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Soundtrack Review

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Original Motion Picture Soundtrack


Composer: Gregory Tripi
Label: Back Lot Music
RRP: £13.99
Release Date: 24 May 2019

Back Lot Music release the Original Motion Picture Soundtrack to Ma, the new thriller from Universal Pictures, directed by Tate Taylor with music by award-winning composer Gregory Tripi. Sue Ann, a loner who keeps to herself in her quiet Ohio town, helps Maggie, a teenager new to town, to buy some booze for her and her friends. Sue Ann offers the kids the chance to avoid drinking and driving by hanging out in the basement of her home. But there are some house rules: One of the kids has to stay sober. Don’t curse. Never go upstairs. And call her "Ma". But as Ma’s hospitality starts to curdle into obsession, what began as a teenage dream turns into a terrorizing nightmare, and Ma’s place goes from the best place in town to the worst place on earth...

While I didn't enjoy this score as a standalone project - to be fair the music was never designed to be listened to without the onscreen visuals - I was totally onboard with composer Gregory Tripi's vision. He designed the music to evolve and change with the main character, Sue Ann, as her character becomes increasingly unhinged and dangerous.

The score is primarily electronic throughout, except for one key scene in which Tripi used a bassoon. "I played bassoon when I was growing up and had a strange urge out of nowhere to buy one last year," says the composer. "So, I went on Craigslist and found one. It’d been about 20 years since I’ve picked it up, but muscle memory came back fast, so I recorded a bunch of long, textured notes with it. They’re featured in the score quite a bit."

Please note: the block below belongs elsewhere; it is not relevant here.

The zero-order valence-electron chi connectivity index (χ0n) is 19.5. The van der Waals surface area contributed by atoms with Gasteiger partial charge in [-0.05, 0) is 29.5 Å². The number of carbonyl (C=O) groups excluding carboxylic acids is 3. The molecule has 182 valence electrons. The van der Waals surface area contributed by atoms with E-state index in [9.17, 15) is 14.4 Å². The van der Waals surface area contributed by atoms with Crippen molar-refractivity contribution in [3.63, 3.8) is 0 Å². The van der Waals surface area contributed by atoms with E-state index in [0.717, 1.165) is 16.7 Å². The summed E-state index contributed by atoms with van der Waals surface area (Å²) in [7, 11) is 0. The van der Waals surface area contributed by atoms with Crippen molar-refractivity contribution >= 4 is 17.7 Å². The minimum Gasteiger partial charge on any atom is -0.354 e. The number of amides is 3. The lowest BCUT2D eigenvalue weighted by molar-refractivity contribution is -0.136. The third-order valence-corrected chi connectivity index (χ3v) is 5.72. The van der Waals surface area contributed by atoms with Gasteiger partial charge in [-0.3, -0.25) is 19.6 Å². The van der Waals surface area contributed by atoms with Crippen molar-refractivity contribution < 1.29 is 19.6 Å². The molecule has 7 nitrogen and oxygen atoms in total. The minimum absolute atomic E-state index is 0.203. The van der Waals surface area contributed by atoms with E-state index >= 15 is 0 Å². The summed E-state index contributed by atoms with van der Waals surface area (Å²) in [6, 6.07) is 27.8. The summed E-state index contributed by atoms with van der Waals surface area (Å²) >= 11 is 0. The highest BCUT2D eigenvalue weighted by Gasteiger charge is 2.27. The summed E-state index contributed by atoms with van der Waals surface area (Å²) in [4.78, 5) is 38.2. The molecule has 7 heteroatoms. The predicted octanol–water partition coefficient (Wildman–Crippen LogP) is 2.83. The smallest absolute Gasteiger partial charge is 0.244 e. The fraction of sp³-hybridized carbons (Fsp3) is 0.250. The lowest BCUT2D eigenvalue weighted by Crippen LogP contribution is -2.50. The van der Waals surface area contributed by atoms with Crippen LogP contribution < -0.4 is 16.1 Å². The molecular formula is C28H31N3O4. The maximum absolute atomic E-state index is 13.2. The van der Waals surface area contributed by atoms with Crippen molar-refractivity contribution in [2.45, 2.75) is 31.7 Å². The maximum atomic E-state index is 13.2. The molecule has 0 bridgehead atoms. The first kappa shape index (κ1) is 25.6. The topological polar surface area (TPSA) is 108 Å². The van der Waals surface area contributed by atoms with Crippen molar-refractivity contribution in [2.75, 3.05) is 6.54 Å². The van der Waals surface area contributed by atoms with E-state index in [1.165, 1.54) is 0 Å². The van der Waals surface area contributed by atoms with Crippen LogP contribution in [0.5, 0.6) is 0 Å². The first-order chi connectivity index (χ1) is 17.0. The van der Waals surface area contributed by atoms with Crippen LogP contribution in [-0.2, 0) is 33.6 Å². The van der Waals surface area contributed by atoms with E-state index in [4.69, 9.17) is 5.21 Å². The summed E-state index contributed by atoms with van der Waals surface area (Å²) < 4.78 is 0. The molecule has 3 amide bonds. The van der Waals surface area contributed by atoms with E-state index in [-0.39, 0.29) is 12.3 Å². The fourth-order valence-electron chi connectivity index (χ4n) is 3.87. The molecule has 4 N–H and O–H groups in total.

For Ma’s main theme, Tripi employed two versions to represent Sue Ann’s past and her present. "We have the younger version of Sue Ann during flashbacks in school," he says. "This was a more innocent time. To express that, I used a big metal drum called a Halo that plays melodies, which I had a number of thematic notes on. I did them again with piano. Later, I created Ma’s metamorphosis into a very troubled woman. That theme was always going to be a much more kinky, disturbing, well-paced melody.

"There were a lot of glassy instruments in the score, as well as a number of analogue synthesizers, a metal Halo drum and a few things that contrasted: a live cello, a voice in a few cues, then basically tearing it all apart at the end," he says. "I also used pitched wine glasses, ones that when you rub them make long glassy tones. It’s a good organic vibe to have without feeling too recognizable. I also bought a ukulele in Hawaii that’s made from a used Japanese Bento box. You’d never recognize it as such because it sounds so big and textured."

And so it's such a shame that outside of the movie that the score doesn't make for a very interesting listen. Yes, it's original and technically interesting, but it just sounds a little too avant-garde when played in isolation.

This is one score that's best heard, where it was intended to work its magic, in the movie.


Darren Rea

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